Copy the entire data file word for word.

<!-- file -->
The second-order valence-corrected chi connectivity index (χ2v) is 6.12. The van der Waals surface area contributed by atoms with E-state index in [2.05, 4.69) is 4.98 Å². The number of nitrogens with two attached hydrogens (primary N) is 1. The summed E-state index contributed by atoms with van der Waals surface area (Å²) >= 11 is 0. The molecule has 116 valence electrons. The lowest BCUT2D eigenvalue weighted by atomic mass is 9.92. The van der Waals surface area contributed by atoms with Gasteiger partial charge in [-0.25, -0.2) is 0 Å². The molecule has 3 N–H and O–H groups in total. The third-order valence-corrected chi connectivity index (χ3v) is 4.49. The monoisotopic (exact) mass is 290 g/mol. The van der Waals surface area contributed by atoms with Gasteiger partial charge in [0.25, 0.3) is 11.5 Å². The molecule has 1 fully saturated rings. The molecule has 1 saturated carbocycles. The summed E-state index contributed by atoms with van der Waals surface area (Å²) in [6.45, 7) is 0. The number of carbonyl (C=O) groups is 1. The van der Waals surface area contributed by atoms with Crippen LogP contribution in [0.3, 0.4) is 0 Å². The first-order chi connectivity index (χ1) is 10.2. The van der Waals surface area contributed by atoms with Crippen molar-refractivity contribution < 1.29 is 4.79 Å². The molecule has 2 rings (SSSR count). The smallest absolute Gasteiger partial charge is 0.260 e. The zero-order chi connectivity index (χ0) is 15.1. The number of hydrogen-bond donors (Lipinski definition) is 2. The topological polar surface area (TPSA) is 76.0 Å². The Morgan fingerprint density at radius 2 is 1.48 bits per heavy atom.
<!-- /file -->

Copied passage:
The second-order valence-corrected chi connectivity index (χ2v) is 6.12. The van der Waals surface area contributed by atoms with E-state index in [2.05, 4.69) is 4.98 Å². The number of nitrogens with two attached hydrogens (primary N) is 1. The summed E-state index contributed by atoms with van der Waals surface area (Å²) >= 11 is 0. The molecule has 116 valence electrons. The lowest BCUT2D eigenvalue weighted by atomic mass is 9.92. The van der Waals surface area contributed by atoms with Gasteiger partial charge in [-0.25, -0.2) is 0 Å². The molecule has 3 N–H and O–H groups in total. The third-order valence-corrected chi connectivity index (χ3v) is 4.49. The monoisotopic (exact) mass is 290 g/mol. The van der Waals surface area contributed by atoms with Gasteiger partial charge in [0.25, 0.3) is 11.5 Å². The molecule has 1 fully saturated rings. The molecule has 1 saturated carbocycles. The summed E-state index contributed by atoms with van der Waals surface area (Å²) in [6.45, 7) is 0. The number of carbonyl (C=O) groups is 1. The van der Waals surface area contributed by atoms with Crippen LogP contribution in [0.3, 0.4) is 0 Å². The first-order chi connectivity index (χ1) is 10.2. The van der Waals surface area contributed by atoms with Crippen molar-refractivity contribution < 1.29 is 4.79 Å². The molecule has 2 rings (SSSR count). The smallest absolute Gasteiger partial charge is 0.260 e. The zero-order chi connectivity index (χ0) is 15.1. The number of hydrogen-bond donors (Lipinski definition) is 2. The topological polar surface area (TPSA) is 76.0 Å². The Morgan fingerprint density at radius 2 is 1.48 bits per heavy atom.